Netflix finally announces Stranger Things season two

first_imgGood news? We’ll definitely be returning to the Upside Down. Netflix announced Wednesday that its sleeper hit Stranger Things has been officially renewed for its second season, which will air in 2017.To mark the occasion, Netflix released a teaser, which depicted an altered version of the opening title sequence featuring phrases that we can assume are the names of the second season episodes.Entertainment Weekly spoke with the Duffer Brothers, the creators of the show, about what to expect in the next season. Some things fans of the show could’ve already predicted, such as an expected return to the Upside Down, but they also said that audiences will be seeing four new characters, the world outside the town of Hawkins, and the return of some (but not all) characters.“We’re really excited about continuing the story,” Matt Duffer told EW. “There’s a comfort factor in that we know people love and have responded to this world and these characters.”Stranger Things has been a surprising hit this summer, thanks in part to its retro feel, its charismatic kid stars, and its blend of science fiction horror and friendship. It’s especially drawn attention as an homage to 80s movies such as E.T. the Extra-Terrestrial, as well as basically every other 80s pop culture icon and reference (the Retroist broke all of them down if you want to impress your friends).But will a second season be able to capture the same energy? While the finale left the room for a second season– leaving many questions unanswered– the main story was still wrapped up in a satisfying way. The first season could easily stand alone, with many calling for Stranger Things to become an anthology series instead of following up on the mystery surrounding Will Byers.However, the Duffer Brothers stated that there is still plenty of mythology to explore, such as with the workings of the Upside Down and the organization that opened the portal to it. They also tell fans not to worry, as they’ll be approaching the second season in the same way they made the first.“As much as possible, we’re trying to approach it the same as season 1, which is to write stuff that we’re excited about and we think is cool,” Matt Duffer continued. “The hope is that it translates to the fans and that people fall in love with it again.”Plus, I would certainly love to see some of those kids again, including Eleven, who may or may not be returning.last_img read more

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10 Amazing Space Selfies Taken 250 Miles Above Earth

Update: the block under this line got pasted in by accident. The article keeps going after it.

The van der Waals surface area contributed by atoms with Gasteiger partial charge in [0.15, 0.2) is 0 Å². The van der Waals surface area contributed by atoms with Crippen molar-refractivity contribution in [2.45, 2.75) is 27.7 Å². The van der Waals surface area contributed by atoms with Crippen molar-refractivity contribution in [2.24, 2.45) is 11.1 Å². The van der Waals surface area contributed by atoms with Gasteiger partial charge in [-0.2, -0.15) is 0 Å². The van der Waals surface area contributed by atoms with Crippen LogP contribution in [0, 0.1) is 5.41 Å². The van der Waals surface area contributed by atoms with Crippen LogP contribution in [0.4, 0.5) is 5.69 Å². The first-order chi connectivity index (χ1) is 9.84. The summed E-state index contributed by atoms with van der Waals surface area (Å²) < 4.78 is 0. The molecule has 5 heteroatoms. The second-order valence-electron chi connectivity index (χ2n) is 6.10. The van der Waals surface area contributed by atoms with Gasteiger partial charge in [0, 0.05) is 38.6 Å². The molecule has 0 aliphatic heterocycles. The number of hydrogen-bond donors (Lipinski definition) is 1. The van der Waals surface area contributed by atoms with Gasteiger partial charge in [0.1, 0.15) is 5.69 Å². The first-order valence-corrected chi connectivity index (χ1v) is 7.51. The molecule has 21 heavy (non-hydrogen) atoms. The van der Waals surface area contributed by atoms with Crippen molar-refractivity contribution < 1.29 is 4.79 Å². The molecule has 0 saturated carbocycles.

first_img As we head into the weekend for rest and relaxation, the Expedition 59 crew in the International Space Station is preparing for the next spacewalk, scheduled for Monday.And while astronauts Anne McClain and David Saint-Jacques will be busy for six-and-a-half hours installing truss jumpers to provide a redundant power source to the Canadarm2 robotic arm outside the station and installing cables to update the station’s External Wireless Communications system, we know a spacewalk is also a historically perfect time for a “space selfie.”Through the years, astronauts have taken some of the best images during spacewalks or extravehicular activities (EVAs) to do work on the outside of spacecraft, hundreds of miles above the surface of the Earth. Here are 10 out-of-this-world “selfies” taken by astronauts during spacewalks.View as: One Page Slides1. Ricky Arnold, 2018Photo Credit: NASANASA astronaut Ricky Arnold takes an out-of-this-world ‘space selfie’ during a spacewalk he conducted with fellow NASA astronaut Drew Feustel (out of frame) on June 14, 2018. During the six-hour, 49-minute spacewalk the duo installed high-definition cameras to provide enhanced views of commercial crew spacecraft, including the SpaceX Crew Dragon and the Boeing Starliner, as they approach and dock with the International Space Station.2. Nick Hague, 2019Photo Credit: NASANASA astronaut Nick Hague takes a ‘space selfie’ with his helmet visor up and the Earth 260 miles below him during a six-hour, 45-minute spacewalk to upgrade the orbital complex’s power storage capacity on March 29, 2019.3. Annie McClain, 2019Photo Credit: NASAAstronaut Anne McClain takes a ‘space-selfie’ with her helmet visor up, 260 miles above the Earth’s surface during a six-hour, 39-minute spacewalk to upgrade the orbital complex’s power storage capacity on March 22, 2019.4. Mark Vande Hei, 2018Photo Credit: NASAOn Tuesday, Jan. 23, 2018, Mark Vande Hei snapped his own portrait, better known as a ‘space-selfie,’ during a seven-hour, 24-minute spacewalk with astronauts Vande Hei and crewmate Scott Tingle outside the International Space Station to perform maintenance on the station’s Canadarm2 robotic arm.5. Mike Hopkins, 2013Photo Credit: NASAOn Dec. 24, 2013, NASA astronaut Mike Hopkins, Expedition 38 Flight Engineer, participates in a spacewalk, spread over a four-day period, designed to allow the crew to change out a degraded pump module on the exterior of the Earth-orbiting International Space Station. He was joined on both spacewalks by NASA astronaut Rick Mastracchio, whose image shows up in Hopkins’ helmet visor.6. Scott Kelly, 2015Photo Credit: NASAExpedition 45 Commander Scott Kelly took this photograph during a spacewalk on Oct. 28, 2015. Sharing the image on social media, Kelly wrote, “#SpaceWalkSelfie Back on the grid! Great first spacewalk yesterday. Now on to the next one next week. #YearInSpace”7. Alexander Gerst, 2014Photo Credit: NASAEuropean Space Agency astronaut Alexander Gerst, Expedition 41 flight engineer, uses a digital still camera to expose a photo of his helmet visor during a session of extravehicular activity (EVA) as work continues on the International Space Station on Oct. 7, 2014. Also visible in the reflections in the visor are various components of the space station and a bright sun. 8. Ricky Arnold, 2018Photo Credit: NASANASA astronaut Ricky Arnold took this selfie during the May 16, 2018, spacewalk to perform upgrades on the International Space Station, saying in a tweet “An amazing view of our one and only planet. #Spacewalk #EVA50.”9. Thomas Pesquet, 2017Photo Credit: NASAEuropean Space Agency astronaut Thomas Pesquet is photographed during a six-hour spacewalk in January 2017. 10. Aki Hoshide, 2012Photo Credit: NASAAstronaut Aki Hoshide of Japan recorded this striking image while helping to augment the capabilities of the Earth-orbiting International Space Station (ISS) on September 18, 2012. Visible in this outworldly assemblage is the Sun, the Earth, two portions of a robotic arm, an astronaut’s spacesuit, the deep darkness of space, and the unusual camera taking the picture.More on Geek.com:First All-Female Spacewalk Aborted Due to Ill-Fitting SuitNASA’s Curiosity Rover Snaps a Selfie Before Its Next Mars JourneyNASA Spots Red Glowing Butterfly in Space NASA Says 2 Asteroids Will Safely Fly By Earth This WeekendScientists Discover Possible Interstellar Visitor Stay on targetlast_img read more